Did That Thorn Just Move? Meet The Thorn Bug!

Roses are a plant that is covered in thorns on the branches which help in protecting the plant from predators. Even the best of gardeners come prepared to deal with the thorns by wearing gloves and other protective equipment to make sure they don't tangle with the spiny branches.  Roses are nowhere close to the only plant that has evolved spines for protections, many other plants, cactus and numerous trees are covered in spines.  Many animals and insects have learned about the safety created by the spines and one insect has gone so far as to mimic them.

That's right defenders, the Thorn Bugs have evolved to look exactly like a thorn and when they are standing on a branch you can barely tell the difference.  Their bodies have a long, pointy, slightly curved spine called a pronotum, which is what gives them their thorn like look.  This actually makes Thorn Bugs look incredibly cool and unique, but it serves a different purpose as well.  Their appearance gives them the upper hand when dealing with predators, as just like those gardeners most animals don't like spines as well. So, predators will choose not to investigate the Thorn Bugs as if they are food.  Thorn Bugs are also masters of disguise so the majority of predators may not even notice them.

Thorn Bugs feed on the sap of trees and love a good fruit tree to suck on.  They are able to suck the sap out of tiny twigs and leave stems to a point of cause damage and death to the tree in that area. Their mouths are pointed and shape similar to a beak, so they are able to penetrate the bark and drink the sap.   Thorn bugs are be considered pest to farmers, when they are found feeding on fruit trees.  These masters of camouflage will also use the holes made in the bark to lay their eggs and the females will actually guard the eggs and stay with the babies until their are old enough to go off on their own.  This parental care will actually increase the survival rate of the eggs and nymphs by more then an astonishing 50%, which makes the Thorn Bugs some really great parents!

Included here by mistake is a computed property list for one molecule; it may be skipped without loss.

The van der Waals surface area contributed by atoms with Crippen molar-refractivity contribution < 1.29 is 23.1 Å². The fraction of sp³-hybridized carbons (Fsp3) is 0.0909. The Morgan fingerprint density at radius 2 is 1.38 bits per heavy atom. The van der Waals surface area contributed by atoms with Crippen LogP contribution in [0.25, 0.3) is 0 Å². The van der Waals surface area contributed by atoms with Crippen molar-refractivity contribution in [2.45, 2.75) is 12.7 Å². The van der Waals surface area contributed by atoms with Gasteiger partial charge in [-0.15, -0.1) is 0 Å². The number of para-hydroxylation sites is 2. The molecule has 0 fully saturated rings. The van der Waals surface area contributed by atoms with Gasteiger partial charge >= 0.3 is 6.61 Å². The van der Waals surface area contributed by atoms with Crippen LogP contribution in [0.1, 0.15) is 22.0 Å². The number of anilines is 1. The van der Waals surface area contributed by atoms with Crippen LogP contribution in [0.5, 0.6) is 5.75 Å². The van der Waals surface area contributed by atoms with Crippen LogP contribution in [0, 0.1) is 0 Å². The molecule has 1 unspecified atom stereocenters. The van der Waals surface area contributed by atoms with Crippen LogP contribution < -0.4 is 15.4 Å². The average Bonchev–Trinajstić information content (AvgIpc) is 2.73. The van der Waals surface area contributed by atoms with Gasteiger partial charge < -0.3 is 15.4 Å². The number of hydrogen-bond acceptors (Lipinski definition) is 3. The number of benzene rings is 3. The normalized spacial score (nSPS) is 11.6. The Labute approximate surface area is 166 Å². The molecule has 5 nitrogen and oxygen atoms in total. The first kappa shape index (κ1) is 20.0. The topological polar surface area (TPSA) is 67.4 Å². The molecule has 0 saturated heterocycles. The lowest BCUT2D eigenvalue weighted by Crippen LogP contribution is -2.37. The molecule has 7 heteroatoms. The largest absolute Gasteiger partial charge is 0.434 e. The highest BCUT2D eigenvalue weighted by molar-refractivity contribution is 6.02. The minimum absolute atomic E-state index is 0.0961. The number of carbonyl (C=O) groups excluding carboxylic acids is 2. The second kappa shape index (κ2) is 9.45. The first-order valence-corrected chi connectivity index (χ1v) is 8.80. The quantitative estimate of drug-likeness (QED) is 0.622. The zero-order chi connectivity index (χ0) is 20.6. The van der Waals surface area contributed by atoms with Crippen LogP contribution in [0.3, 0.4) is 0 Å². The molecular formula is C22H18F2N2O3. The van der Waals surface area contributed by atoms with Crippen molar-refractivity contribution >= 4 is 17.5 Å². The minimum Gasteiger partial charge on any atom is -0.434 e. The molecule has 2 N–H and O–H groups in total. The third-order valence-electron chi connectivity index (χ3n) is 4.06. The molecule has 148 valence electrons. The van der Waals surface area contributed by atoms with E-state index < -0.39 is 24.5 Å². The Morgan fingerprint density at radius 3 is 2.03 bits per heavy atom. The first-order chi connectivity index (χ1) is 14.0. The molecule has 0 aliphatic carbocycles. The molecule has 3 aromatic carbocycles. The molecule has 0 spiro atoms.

The thorns don't just help with protection and are actually quite important to the males as they are constantly needing to display their size and dominance to other younger males. Males will fly from branch to branch and strut their thorny bodies around to impress females.   Babies or nymphs have also become accustom to the protection the thorn offers and will stay close to their moms when predators are around, which also increases their chances of survival.

Thorn Bugs are great communicators and are known to create multiple sounds for communication, including a courtship call and vibrating noises that can announce the arrival of a predator and help with confirming the location of a predator.  Mothers will actually team up to notify others of predators, including syncing up to create a louder version of the warning signals.  Thorn Bugs can also send out a safety signal to let the others know that a predator has left or that it is safe against o start feeding.   This makes the Thorn Bugs a very interesting and sophisticated creature.  There is not a large amount of info out there regarding Thorn Bugs, but we do have fact sheet for a common species and we have an amazing Thorn Bug Coloring Page as well.  Find it all in the Kids' Zone, only at Critter Squad Wildlife Defenders!


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